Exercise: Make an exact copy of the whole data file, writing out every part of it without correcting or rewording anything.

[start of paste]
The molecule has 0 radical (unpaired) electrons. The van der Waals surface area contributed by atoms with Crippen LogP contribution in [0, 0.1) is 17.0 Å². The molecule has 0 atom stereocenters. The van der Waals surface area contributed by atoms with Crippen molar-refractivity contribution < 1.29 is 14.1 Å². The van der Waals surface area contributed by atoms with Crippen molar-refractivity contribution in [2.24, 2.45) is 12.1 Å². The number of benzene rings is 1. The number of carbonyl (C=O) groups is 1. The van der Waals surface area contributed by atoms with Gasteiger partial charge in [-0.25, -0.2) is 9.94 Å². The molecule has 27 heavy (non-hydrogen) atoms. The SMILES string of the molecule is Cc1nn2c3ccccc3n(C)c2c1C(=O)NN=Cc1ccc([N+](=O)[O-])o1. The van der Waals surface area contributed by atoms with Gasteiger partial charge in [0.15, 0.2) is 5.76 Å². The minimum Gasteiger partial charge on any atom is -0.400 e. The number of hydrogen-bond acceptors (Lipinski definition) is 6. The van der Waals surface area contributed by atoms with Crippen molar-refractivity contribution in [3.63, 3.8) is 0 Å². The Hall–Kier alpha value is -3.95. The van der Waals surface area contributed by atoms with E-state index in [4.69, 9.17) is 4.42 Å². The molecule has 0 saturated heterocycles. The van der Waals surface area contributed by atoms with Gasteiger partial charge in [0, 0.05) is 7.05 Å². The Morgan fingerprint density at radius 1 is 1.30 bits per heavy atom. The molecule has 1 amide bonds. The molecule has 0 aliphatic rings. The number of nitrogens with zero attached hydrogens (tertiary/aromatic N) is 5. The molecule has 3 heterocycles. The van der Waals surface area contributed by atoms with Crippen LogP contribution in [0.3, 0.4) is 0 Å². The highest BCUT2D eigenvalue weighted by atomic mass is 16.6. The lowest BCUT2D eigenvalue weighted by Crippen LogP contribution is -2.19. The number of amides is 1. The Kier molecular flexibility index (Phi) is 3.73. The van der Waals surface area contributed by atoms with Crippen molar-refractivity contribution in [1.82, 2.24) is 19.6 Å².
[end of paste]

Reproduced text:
The molecule has 0 radical (unpaired) electrons. The van der Waals surface area contributed by atoms with Crippen LogP contribution in [0, 0.1) is 17.0 Å². The molecule has 0 atom stereocenters. The van der Waals surface area contributed by atoms with Crippen molar-refractivity contribution < 1.29 is 14.1 Å². The van der Waals surface area contributed by atoms with Crippen molar-refractivity contribution in [2.24, 2.45) is 12.1 Å². The number of benzene rings is 1. The number of carbonyl (C=O) groups is 1. The van der Waals surface area contributed by atoms with Gasteiger partial charge in [-0.25, -0.2) is 9.94 Å². The molecule has 27 heavy (non-hydrogen) atoms. The SMILES string of the molecule is Cc1nn2c3ccccc3n(C)c2c1C(=O)NN=Cc1ccc([N+](=O)[O-])o1. The van der Waals surface area contributed by atoms with Gasteiger partial charge in [0.15, 0.2) is 5.76 Å². The minimum Gasteiger partial charge on any atom is -0.400 e. The number of hydrogen-bond acceptors (Lipinski definition) is 6. The van der Waals surface area contributed by atoms with Crippen molar-refractivity contribution in [3.63, 3.8) is 0 Å². The Hall–Kier alpha value is -3.95. The van der Waals surface area contributed by atoms with E-state index in [4.69, 9.17) is 4.42 Å². The molecule has 0 saturated heterocycles. The van der Waals surface area contributed by atoms with Gasteiger partial charge in [0, 0.05) is 7.05 Å². The Morgan fingerprint density at radius 1 is 1.30 bits per heavy atom. The molecule has 1 amide bonds. The molecule has 0 aliphatic rings. The number of nitrogens with zero attached hydrogens (tertiary/aromatic N) is 5. The molecule has 3 heterocycles. The van der Waals surface area contributed by atoms with Crippen LogP contribution in [0.3, 0.4) is 0 Å². The highest BCUT2D eigenvalue weighted by atomic mass is 16.6. The lowest BCUT2D eigenvalue weighted by Crippen LogP contribution is -2.19. The number of amides is 1. The Kier molecular flexibility index (Phi) is 3.73. The van der Waals surface area contributed by atoms with Crippen molar-refractivity contribution in [1.82, 2.24) is 19.6 Å².